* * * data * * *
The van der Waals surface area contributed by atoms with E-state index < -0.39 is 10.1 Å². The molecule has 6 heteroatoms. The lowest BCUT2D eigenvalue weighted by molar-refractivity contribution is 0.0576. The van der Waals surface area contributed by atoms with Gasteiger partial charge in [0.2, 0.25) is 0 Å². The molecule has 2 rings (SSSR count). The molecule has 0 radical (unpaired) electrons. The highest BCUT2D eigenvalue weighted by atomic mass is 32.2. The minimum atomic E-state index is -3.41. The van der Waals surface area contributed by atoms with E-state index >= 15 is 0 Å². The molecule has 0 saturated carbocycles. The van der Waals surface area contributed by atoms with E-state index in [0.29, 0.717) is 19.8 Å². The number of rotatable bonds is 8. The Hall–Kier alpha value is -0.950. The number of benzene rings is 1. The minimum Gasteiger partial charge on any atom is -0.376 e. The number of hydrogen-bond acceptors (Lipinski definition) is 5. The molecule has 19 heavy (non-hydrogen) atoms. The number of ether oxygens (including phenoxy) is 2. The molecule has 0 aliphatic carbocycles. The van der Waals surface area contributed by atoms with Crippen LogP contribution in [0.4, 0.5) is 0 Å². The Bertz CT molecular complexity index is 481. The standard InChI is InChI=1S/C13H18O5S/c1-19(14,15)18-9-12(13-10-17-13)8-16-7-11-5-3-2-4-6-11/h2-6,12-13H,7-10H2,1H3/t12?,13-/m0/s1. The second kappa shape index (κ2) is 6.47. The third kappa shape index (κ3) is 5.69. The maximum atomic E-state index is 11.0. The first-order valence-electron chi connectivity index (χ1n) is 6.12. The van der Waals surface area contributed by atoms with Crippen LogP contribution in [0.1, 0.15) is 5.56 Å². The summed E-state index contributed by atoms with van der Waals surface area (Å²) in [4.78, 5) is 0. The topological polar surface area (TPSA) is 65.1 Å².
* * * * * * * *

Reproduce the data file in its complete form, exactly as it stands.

The van der Waals surface area contributed by atoms with E-state index < -0.39 is 10.1 Å². The molecule has 6 heteroatoms. The lowest BCUT2D eigenvalue weighted by molar-refractivity contribution is 0.0576. The van der Waals surface area contributed by atoms with Gasteiger partial charge in [0.2, 0.25) is 0 Å². The molecule has 2 rings (SSSR count). The molecule has 0 radical (unpaired) electrons. The highest BCUT2D eigenvalue weighted by atomic mass is 32.2. The minimum atomic E-state index is -3.41. The van der Waals surface area contributed by atoms with E-state index >= 15 is 0 Å². The molecule has 0 saturated carbocycles. The van der Waals surface area contributed by atoms with E-state index in [0.29, 0.717) is 19.8 Å². The number of rotatable bonds is 8. The Hall–Kier alpha value is -0.950. The number of benzene rings is 1. The minimum Gasteiger partial charge on any atom is -0.376 e. The number of hydrogen-bond acceptors (Lipinski definition) is 5. The molecule has 19 heavy (non-hydrogen) atoms. The number of ether oxygens (including phenoxy) is 2. The molecule has 0 aliphatic carbocycles. The van der Waals surface area contributed by atoms with Crippen LogP contribution in [0.4, 0.5) is 0 Å². The Bertz CT molecular complexity index is 481. The standard InChI is InChI=1S/C13H18O5S/c1-19(14,15)18-9-12(13-10-17-13)8-16-7-11-5-3-2-4-6-11/h2-6,12-13H,7-10H2,1H3/t12?,13-/m0/s1. The second kappa shape index (κ2) is 6.47. The third kappa shape index (κ3) is 5.69. The maximum atomic E-state index is 11.0. The first-order valence-electron chi connectivity index (χ1n) is 6.12. The van der Waals surface area contributed by atoms with Crippen LogP contribution in [0.1, 0.15) is 5.56 Å². The summed E-state index contributed by atoms with van der Waals surface area (Å²) in [4.78, 5) is 0. The topological polar surface area (TPSA) is 65.1 Å².